A New Generation of HIV/AIDS Activists is Born

I’m at the 20th International HIV/AIDS Conference in Melbourne this week. It brings together people from all around the world to join hands in continuing and expanding the fight against HIV/AIDS.

For me, the conference has been a complete eye opener into a world I hadn’t previously known much about. I was born in 1996, the year antiretroviral medication began saving so many lives. But today’s media coverage most often shows the science behind the disease and the race for a cure rather than the cultural impact of the disease, making it hard for my generation to understand the ways HIV/AIDS has affected communities. We relate little to those who lived through the original epidemic in the ’80s. I have no friends who died from the virus; in fact, growing up in the U.S., I know no one my age who has contracted the disease.

But that changed for me this week. I’m not as interested in the scientific aspects of HIV/AIDS. I love hanging at the Global Village, where people with AIDS, activists, friends and allies offer speeches, theatrical pieces, debates, sing-alongs, dances, documentaries and dramatic displays throughout the conference. It takes learning about the disease to a whole new interactive level.

The moment I stepped through the doors of the brightly lit Global Village, I was greeted with genuine excitement. Within a minute, I was nearly trampled by a group of middle-aged “ladies” in drag, wearing dangerously high red heels, their smiles shimmering from the gold lipstick covering their lips. They stopped momentarily to bat their long fake eyelashes at the surrounding crowd and flashing cameras before strutting onward.

I passed dresses made completely of condoms lining one wall (see photo above), then headed to the Condomized! booth where I learned to stick tie-dye paper to colored condoms in order to make contraceptive pins. By the end of the day my bags would be so full of every possible kind of condom that my muscles ached from the strain.

Next I was ushered into a small corner filled with red umbrellas. Three woman stood before a small crowd of people, and in a thick Cantonese accent, the first one announced: “I am a sex worker.” The next woman, in just as thick an accent said, “My name sex worker,” and then the two laughed, receiving smiles from the entire crowd. Back home, anyone talking about sex workers calls them by their stigmatized name, prostitute, and it’s never nice. Here, these women are just women, smiling and cracking jokes, showing that they are no different than any other professional and they have the right to live free of AIDS.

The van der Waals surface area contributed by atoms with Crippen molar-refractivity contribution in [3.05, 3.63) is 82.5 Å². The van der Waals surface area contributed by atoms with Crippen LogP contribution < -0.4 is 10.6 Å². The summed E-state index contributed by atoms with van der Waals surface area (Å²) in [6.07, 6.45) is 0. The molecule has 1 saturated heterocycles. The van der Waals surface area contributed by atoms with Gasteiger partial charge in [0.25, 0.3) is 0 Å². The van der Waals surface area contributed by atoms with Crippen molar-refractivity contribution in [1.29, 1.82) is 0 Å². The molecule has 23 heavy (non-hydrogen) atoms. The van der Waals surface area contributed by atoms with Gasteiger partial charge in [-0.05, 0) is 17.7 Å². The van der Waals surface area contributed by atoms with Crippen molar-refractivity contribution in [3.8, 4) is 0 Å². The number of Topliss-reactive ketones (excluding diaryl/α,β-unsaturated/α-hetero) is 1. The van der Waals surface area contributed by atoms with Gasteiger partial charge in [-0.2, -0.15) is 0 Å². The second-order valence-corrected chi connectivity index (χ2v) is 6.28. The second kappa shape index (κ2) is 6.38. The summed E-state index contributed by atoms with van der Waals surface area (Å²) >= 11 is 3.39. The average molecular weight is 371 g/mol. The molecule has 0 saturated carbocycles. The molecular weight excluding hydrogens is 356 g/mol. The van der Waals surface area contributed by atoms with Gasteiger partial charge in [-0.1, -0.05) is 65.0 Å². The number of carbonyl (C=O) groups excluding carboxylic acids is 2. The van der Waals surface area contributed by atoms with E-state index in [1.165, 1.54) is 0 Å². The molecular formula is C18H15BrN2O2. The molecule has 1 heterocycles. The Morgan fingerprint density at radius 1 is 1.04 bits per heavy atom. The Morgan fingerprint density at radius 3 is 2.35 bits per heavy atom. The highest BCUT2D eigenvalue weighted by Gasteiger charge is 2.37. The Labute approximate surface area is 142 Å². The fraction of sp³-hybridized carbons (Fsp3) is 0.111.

The rest of my day: I learned about the female condom (it’s making a comeback!), took a trip to the “ask a whore a question booth,” attended a lubricant tasting and the Global Village opening ceremony event that involved youth speakers, joined an “Ain’t No Mountain High Enough” sing-along and watched a native Australian dance performance.

Now for me, this conference means much more than just fighting against HIV/AIDS. It creates a voice for struggling communities, an embrace of issues often overlooked and gives a power to the people. I couldn’t be happier to be among such strong-willed and empowered people who refuse to be held down by the judgments of much of the world. The conference looks at the needs of the people, turning an epidemic into a theatrical party and creating energy to carry on the fight—especially within my generation.

Photo courtesy of the author.




Kali Villarosa recently graduated from Beacon High School in Manhattan. She is headed to Skidmore College, where she will pursue international relations. She is attending the AIDS2014 conference as a volunteer reporter for the Black AIDS Institute.